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Honored Advisor

The good 'ol days are back


It has been quite cushy out here in farm country since 2004.


11 years of nothing but profits for the main grain production area.


The last two are returning things to more historical averages.


I started n 72, not a lot of wild profits for a small farm start up.


Money was easy to get, rent was in the eight% range. Expansion was the flavor of the decade.


Then the eighties reared up and got many of us by the short and currlies. Rent on money was plus or minus 20%. Many on here have no clue what it takes to work through that.


Then the nineties showed up with weather problems, grain carry over up to a third of production and prices for years on end of no real profit.


Took until 2003 to see a light at the end of that long tunnel.


Farming has really never seen a prosperous continuous run such as this last decade and a half.


Did you really think it would last forever?    


The ones that will survive will have to learn how to do it on less expense.


Just not room for business as usual, gonna be a painful lesson for some,suppliers too.


You owe them nothing, they must provide value above their costs of goods and services.


No business survives just trading dollars even steven.

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3 Replies
BA Deere
Honored Advisor

Re: The good 'ol days are back

To be honest, I thought through inflation and world demand that $4 gas and at least $5 corn were the new plateau, I was of course wrong.  The big problem is input prices no where near reflect how low they need to be. In the case of seed, I don`t know if they can get cheap enough, alot of bricks and concrete was poured and they have been accustomed to $250-$350 seedcorn.  I`m afraid many companies will go broke and swallowed up by stronger companies.  5 yrs ago, if a company didn`t invest highly in R&D, $7 corn farmers didn`t want their seed, now $3.50 corn doesn`t support those seed prices...who knows, maybe in the end the Epley Brothers will win all the marbles  🙂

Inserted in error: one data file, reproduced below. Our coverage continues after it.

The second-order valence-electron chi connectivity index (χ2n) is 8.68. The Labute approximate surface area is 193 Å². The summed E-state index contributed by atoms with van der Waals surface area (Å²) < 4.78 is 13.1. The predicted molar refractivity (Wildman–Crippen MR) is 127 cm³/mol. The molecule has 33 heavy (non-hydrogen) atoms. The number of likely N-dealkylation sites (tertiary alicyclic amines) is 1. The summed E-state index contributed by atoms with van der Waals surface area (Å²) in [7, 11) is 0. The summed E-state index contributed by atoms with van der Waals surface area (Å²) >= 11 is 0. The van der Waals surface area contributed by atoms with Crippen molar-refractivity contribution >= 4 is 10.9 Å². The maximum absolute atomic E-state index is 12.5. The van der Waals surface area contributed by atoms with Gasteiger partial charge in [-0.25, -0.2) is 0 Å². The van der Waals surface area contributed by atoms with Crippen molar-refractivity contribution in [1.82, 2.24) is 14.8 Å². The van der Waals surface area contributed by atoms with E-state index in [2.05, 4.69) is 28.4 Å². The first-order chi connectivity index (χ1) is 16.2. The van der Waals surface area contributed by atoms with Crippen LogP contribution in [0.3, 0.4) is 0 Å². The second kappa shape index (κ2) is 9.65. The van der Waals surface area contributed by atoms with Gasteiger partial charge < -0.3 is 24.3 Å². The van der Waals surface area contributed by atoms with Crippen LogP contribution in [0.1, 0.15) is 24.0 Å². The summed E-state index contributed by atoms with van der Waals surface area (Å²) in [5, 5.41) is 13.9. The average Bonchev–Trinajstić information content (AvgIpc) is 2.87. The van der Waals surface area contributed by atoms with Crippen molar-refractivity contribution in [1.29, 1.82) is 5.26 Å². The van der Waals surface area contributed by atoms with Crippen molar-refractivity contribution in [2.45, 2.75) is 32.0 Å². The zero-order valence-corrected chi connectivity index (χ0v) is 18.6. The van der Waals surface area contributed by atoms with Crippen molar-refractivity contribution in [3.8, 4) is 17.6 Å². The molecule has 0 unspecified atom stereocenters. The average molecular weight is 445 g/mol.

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Esteemed Advisor

Re: The good 'ol days are back

Boom and Bust are normal business cycles and the bust cycles are when the smart operators make their money.


As Warren Buffet says, you can't tell who is swimming nekked until the tide goes out.


If the trajectory was straight up, only the most aggressive tigers would have anything after short order. The bust cycles bring reality back into the mix.


I bought a $80,000 planter for $28,000....a $30,000 digger for $8,000....still waiting on a couple of other deals....Opportunities are out there.

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Senior Contributor

Re: The good 'ol days are back

what part of this doesn't pass the smell test, 80k planter selling for 28k????

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